A day in the life of an Employment Officer | Latest News

Facebook YouTube Twitter LinkedIn

Enable Recite

A day in the life of an Employment Officer

Kelsie, Employment Officer in the Community Engagement team has been featured in the National Lottery Community Fund ‘Building Better Opportunities’ quarterly newsletter. She opens up about ways in which her workday has changed during the pandemic, and what she’s looking forward to when restrictions ease.

Please see the full article below:

Kelsie – Employment Officer 

If somebody had told me in February last year that in a month’s time, we would have to pack up our stuff and work entirely from home, I would have said ‘This job? From home? No chance!’. Then, with what felt like ‘the blink of an eye' – I was sat at my makeshift desk, figuring out how Zoom worked.

The focus of the one-to-one appointments quickly became centred around ensuring the participants were safe, well, and had what they individually needed. Zoom appeared as if from nowhere and has been a hero in making appointments feel as natural as possible. However, the three-week lockdown window soon came and went, and I began to think of ideas for a potentially longer-term arrangement. To maintain as much normality as possible, I adapted session plans to be delivered online and arranged telephone appointments with individuals, in which we would both go for a simultaneous walk, whilst on the phone, as we would have previously done together.

A common action on most individual’s development plans was to increase social interaction, something that had suddenly become more difficult. The team and I decided that we needed to implement sessions to aid this as best we could; we set up a virtual job club running via WhatsApp, a virtual coffee and chat session via Zoom and some fun quizzes alongside regular one-to-one appointments to increase social interaction and boost morale. I continued to recommend attending online courses, safe volunteering, and saw several participants step up to volunteer for Community Gateway to help deliver some of our services.

When lockdown restrictions eased last year, it was possible to safely meet participants in the community, provide some training courses, and referrals into the project started to pick up again, which was a welcome step forward for us all. A challenge that we had faced was individuals not having the digital equipment to stay in contact with us or not feeling comfortable with phone or video calls. During this period, we were able to do our work face-to-face, meet participants who we had never physically seen before and give valuable social opportunities to participants who had been quite isolated.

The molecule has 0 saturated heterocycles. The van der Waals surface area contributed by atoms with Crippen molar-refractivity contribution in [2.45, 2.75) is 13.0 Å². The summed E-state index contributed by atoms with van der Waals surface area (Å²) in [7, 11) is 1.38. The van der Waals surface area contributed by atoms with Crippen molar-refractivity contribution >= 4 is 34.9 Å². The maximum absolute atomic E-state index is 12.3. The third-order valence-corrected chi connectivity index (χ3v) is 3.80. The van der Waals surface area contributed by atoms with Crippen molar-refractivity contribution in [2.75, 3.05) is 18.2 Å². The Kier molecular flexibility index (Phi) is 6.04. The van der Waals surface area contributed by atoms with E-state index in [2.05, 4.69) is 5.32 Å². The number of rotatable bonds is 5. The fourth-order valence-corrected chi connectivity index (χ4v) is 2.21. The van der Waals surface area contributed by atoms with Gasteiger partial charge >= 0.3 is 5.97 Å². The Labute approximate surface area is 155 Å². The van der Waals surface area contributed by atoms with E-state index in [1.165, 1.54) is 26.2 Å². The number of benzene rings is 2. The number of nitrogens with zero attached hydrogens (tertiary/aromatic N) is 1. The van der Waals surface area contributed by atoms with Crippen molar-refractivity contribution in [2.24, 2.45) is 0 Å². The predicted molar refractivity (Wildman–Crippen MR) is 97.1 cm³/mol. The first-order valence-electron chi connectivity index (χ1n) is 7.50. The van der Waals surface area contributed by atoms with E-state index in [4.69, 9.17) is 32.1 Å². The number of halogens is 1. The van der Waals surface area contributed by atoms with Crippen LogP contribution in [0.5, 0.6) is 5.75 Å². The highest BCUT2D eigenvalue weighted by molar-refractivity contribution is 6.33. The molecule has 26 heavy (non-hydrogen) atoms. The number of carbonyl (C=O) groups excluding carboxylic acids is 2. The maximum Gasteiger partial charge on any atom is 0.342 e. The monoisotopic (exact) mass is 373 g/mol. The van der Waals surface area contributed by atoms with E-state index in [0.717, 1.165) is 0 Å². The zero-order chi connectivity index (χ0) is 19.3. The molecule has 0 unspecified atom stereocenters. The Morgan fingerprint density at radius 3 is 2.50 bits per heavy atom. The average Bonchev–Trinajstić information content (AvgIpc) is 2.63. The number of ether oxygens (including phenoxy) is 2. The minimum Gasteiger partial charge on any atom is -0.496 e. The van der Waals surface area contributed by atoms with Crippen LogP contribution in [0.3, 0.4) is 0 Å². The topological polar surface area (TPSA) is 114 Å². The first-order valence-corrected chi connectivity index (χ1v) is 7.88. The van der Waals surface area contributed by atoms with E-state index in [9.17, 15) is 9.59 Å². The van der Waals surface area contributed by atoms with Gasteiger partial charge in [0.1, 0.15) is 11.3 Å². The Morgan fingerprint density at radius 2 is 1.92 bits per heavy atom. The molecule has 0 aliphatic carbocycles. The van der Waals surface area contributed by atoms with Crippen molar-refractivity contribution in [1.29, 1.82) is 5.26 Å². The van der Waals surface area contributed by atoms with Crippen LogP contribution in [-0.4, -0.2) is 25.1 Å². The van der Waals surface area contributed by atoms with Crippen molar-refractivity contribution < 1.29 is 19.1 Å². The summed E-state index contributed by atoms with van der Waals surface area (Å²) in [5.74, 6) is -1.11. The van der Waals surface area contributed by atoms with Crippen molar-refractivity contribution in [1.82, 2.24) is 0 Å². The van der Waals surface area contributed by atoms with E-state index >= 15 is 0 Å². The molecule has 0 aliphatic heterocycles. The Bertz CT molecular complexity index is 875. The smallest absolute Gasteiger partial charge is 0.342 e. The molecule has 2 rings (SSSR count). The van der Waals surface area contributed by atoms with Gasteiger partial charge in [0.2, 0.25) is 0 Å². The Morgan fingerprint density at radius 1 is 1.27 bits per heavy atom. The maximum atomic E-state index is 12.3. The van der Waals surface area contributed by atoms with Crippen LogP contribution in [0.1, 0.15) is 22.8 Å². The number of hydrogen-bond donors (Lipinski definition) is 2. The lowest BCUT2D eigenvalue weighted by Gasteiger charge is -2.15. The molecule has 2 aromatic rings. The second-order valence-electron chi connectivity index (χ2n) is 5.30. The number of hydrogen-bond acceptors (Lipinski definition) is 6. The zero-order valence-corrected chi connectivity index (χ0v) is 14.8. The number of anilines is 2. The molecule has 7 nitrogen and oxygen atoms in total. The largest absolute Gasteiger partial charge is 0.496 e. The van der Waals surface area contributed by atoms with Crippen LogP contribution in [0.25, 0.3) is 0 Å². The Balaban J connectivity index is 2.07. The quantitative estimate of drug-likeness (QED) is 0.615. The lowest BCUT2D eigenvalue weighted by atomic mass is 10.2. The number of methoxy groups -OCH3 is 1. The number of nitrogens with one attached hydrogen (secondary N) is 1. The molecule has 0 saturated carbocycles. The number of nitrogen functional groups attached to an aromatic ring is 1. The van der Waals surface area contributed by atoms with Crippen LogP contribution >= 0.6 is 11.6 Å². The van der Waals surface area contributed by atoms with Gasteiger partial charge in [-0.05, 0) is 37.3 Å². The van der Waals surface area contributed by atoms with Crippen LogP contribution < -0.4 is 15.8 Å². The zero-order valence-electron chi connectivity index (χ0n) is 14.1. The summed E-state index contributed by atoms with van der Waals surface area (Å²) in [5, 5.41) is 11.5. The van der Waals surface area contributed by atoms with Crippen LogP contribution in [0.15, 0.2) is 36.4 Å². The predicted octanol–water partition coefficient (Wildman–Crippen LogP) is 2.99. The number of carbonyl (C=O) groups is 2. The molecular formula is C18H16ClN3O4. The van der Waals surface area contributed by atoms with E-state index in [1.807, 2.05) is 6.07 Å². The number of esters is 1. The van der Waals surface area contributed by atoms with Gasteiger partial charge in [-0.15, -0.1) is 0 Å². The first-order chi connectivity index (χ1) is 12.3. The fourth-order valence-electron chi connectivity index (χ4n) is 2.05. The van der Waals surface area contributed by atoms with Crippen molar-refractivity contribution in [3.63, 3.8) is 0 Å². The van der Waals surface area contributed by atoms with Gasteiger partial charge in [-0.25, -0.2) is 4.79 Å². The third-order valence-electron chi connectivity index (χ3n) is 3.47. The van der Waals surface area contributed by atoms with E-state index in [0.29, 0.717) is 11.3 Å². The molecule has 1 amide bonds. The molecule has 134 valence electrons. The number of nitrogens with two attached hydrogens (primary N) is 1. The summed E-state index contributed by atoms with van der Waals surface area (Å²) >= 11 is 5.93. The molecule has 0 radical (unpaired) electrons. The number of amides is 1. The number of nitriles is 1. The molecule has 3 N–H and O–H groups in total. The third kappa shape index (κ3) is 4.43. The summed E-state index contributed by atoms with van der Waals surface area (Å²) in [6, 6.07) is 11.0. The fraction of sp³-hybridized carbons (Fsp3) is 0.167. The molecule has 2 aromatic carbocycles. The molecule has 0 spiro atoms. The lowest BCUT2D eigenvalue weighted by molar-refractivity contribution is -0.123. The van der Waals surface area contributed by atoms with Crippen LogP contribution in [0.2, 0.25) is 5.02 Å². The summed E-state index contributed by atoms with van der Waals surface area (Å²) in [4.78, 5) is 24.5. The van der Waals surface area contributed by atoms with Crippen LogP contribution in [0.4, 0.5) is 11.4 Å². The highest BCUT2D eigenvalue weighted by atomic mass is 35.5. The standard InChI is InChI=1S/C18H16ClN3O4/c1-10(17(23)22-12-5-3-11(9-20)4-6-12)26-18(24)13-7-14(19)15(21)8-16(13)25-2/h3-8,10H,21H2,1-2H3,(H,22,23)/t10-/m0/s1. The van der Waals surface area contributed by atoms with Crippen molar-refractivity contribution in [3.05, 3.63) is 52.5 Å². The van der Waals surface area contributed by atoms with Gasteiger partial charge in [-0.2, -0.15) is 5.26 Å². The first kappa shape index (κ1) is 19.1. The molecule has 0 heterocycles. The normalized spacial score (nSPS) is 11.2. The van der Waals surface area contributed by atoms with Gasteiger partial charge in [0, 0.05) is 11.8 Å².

Whilst face-to-face contact will never lose its value in my eyes, I have been in awe of how the participants have adapted and continued to break down their barriers to achieving their goals during this time. In the height of lockdown, one participant started his own business in Digital Marketing and a participant who I was never able to meet face-to-face started her career with the Kickstart programme. These are just a few examples of the hard work and determination of the individuals on the project.

Now seasoned in the art of working remotely, I look forward to celebrating National Employability Day at the end of April with the rest of the team, our participants, and the wider community. This year it feels particularly important to celebrate the work of projects like these and the people who have benefited from them. We have lots of remote activities planned throughout the day, including guest speakers from key employers in Preston, to give advice and information to participants around their field of work, and Q&A sessions for the public to find out more about the projects and support we offer.

I asked Caroline, a Changing Futures participant, how she has found the support she has received during this time and if it has been of benefit to her, this is what she said:

Being on the Changing Futures project has been so beneficial to me. When I consider where I was last year, to where I am now, there is a big improvement. I was depressed, very anxious and in a dark place. After seven years of avoiding socialising with people, I am now volunteering and giving something back to my community. Kelsie has helped me with my confidence, self-esteem and encourages me to believe that I can achieve my goals to living a better quality of life. I feel understood with no judgement and prompted to keep going when I need it. I am so thankful for the support I am receiving, that is helping me on my way to a better and more successful life.